Openwall GNU/*/Linux - a small security-enhanced Linux distro for servers
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Date: Mon, 13 Aug 2012 22:58:05 -0400
From: Rich Felker <dalias@...ifal.cx>
To: musl@...ts.openwall.com
Subject: Re: Todo for release?

On Tue, Aug 14, 2012 at 06:49:03AM +0400, Solar Designer wrote:
> > If this issue is as simple to solve as it sounds, it might make sense
> > to allow arbitrary key sizes. After all, programs that could be DoS'd
> > by long keys are already going to be limiting key length themselves.
> 
> That's wishful thinking.

Are you sure? I haven't read the code lately, but I can't imagine any
login daemon is going to be calling realloc() in a loop to read an
arbitrarily long password before authentication. That just sounds
gratuitously broken (i.e. someone went out of their way to write
painful code that does nothing useful and makes their daemon
susceptible to DoS).

> > If time grew superlinearly in key length, I'd say it should definitely
> > be limited, but since the growth is just linear (the expected growth
> > rate for any interface that takes a string argument), I think it's
> > less clear what should be done.
> 
> Yes, it is not clear what should be done.

If it's a toss-up on whether we should limit key length for runtime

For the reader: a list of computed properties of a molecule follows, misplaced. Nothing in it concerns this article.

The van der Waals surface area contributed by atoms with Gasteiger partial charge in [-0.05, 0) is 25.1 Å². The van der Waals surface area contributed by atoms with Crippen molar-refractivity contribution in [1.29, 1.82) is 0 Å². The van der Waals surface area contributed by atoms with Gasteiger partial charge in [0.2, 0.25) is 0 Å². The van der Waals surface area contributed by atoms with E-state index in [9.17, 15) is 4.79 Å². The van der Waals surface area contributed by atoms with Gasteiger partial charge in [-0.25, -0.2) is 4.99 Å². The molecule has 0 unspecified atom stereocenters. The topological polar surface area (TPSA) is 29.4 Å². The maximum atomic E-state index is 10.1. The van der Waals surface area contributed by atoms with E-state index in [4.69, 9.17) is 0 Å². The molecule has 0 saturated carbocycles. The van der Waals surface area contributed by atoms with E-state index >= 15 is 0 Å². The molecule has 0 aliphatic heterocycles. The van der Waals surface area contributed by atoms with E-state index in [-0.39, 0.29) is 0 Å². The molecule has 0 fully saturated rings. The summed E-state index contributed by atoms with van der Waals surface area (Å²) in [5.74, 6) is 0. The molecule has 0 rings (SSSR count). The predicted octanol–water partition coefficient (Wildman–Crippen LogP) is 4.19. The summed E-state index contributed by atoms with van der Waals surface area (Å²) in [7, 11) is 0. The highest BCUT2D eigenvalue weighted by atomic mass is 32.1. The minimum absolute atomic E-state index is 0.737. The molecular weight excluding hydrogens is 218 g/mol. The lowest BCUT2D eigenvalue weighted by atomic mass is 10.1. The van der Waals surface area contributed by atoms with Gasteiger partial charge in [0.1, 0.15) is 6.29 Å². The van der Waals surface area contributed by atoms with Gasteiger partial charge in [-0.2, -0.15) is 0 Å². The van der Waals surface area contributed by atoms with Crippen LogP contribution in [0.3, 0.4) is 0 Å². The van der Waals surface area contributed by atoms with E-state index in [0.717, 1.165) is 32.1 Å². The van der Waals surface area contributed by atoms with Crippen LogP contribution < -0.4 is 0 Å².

considerations, I might just go on a basis of how it affects code
complexity for handling long keys and thus still limit them.

> > something that can never match. By the way, would you agree that all
> > programs that generate new password hashes should do so by calling
> > crypt twice, the second time using the output of the first as the
> > setting/salt, and verify that the results match? This seems to be the
> > only safe/portable way to make sure you got a valid hash and not an
> > error.
> 
> This makes sense, yet it sounds overkill to me.  I'd simply check for
> hash && strlen(hash) >= 13.

Indeed, strlen(hash)>=13 is certainly a necessary condition, but is it
sufficient? I could imagine a hypothetical crypt implementation that
puts error messages in the unmatchable hash as a debugging aid to why
generating the hash failed, but I agree they probably don't exist.
Still, changing your password should not be a frequent action, so it
might make the most sense to do the check the way I suggested.

Rich

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